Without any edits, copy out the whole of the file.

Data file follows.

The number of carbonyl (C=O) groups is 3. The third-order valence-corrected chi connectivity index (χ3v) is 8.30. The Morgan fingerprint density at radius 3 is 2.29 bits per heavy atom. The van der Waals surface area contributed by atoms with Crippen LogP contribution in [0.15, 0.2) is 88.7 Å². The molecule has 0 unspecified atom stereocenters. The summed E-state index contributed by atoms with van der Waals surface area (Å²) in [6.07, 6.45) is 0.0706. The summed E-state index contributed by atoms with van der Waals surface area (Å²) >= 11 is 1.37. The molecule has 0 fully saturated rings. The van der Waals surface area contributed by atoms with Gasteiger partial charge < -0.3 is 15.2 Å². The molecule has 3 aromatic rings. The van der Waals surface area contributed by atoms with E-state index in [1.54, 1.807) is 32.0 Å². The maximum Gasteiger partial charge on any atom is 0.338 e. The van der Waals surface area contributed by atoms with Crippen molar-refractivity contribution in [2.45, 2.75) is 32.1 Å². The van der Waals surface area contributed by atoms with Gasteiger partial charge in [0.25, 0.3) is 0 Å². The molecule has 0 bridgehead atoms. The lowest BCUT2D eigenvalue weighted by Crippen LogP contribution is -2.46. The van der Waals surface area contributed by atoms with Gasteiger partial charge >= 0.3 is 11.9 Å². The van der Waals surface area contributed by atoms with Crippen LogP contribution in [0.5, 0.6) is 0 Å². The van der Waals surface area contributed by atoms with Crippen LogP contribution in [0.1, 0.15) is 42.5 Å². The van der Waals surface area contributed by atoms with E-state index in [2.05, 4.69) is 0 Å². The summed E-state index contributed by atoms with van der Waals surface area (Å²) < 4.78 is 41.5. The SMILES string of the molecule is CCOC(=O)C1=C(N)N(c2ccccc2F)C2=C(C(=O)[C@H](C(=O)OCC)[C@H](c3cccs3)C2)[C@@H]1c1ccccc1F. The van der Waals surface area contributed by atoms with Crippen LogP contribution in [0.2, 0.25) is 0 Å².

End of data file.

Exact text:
The number of carbonyl (C=O) groups is 3. The third-order valence-corrected chi connectivity index (χ3v) is 8.30. The Morgan fingerprint density at radius 3 is 2.29 bits per heavy atom. The van der Waals surface area contributed by atoms with Crippen LogP contribution in [0.15, 0.2) is 88.7 Å². The molecule has 0 unspecified atom stereocenters. The summed E-state index contributed by atoms with van der Waals surface area (Å²) in [6.07, 6.45) is 0.0706. The summed E-state index contributed by atoms with van der Waals surface area (Å²) >= 11 is 1.37. The molecule has 0 fully saturated rings. The van der Waals surface area contributed by atoms with Gasteiger partial charge < -0.3 is 15.2 Å². The molecule has 3 aromatic rings. The van der Waals surface area contributed by atoms with E-state index in [1.54, 1.807) is 32.0 Å². The maximum Gasteiger partial charge on any atom is 0.338 e. The van der Waals surface area contributed by atoms with Crippen molar-refractivity contribution in [2.45, 2.75) is 32.1 Å². The van der Waals surface area contributed by atoms with Gasteiger partial charge in [0.25, 0.3) is 0 Å². The molecule has 0 bridgehead atoms. The lowest BCUT2D eigenvalue weighted by Crippen LogP contribution is -2.46. The van der Waals surface area contributed by atoms with Gasteiger partial charge >= 0.3 is 11.9 Å². The van der Waals surface area contributed by atoms with Crippen LogP contribution in [0.5, 0.6) is 0 Å². The van der Waals surface area contributed by atoms with Crippen LogP contribution in [0.1, 0.15) is 42.5 Å². The van der Waals surface area contributed by atoms with E-state index in [2.05, 4.69) is 0 Å². The summed E-state index contributed by atoms with van der Waals surface area (Å²) < 4.78 is 41.5. The SMILES string of the molecule is CCOC(=O)C1=C(N)N(c2ccccc2F)C2=C(C(=O)[C@H](C(=O)OCC)[C@H](c3cccs3)C2)[C@@H]1c1ccccc1F. The van der Waals surface area contributed by atoms with Crippen LogP contribution in [0.2, 0.25) is 0 Å².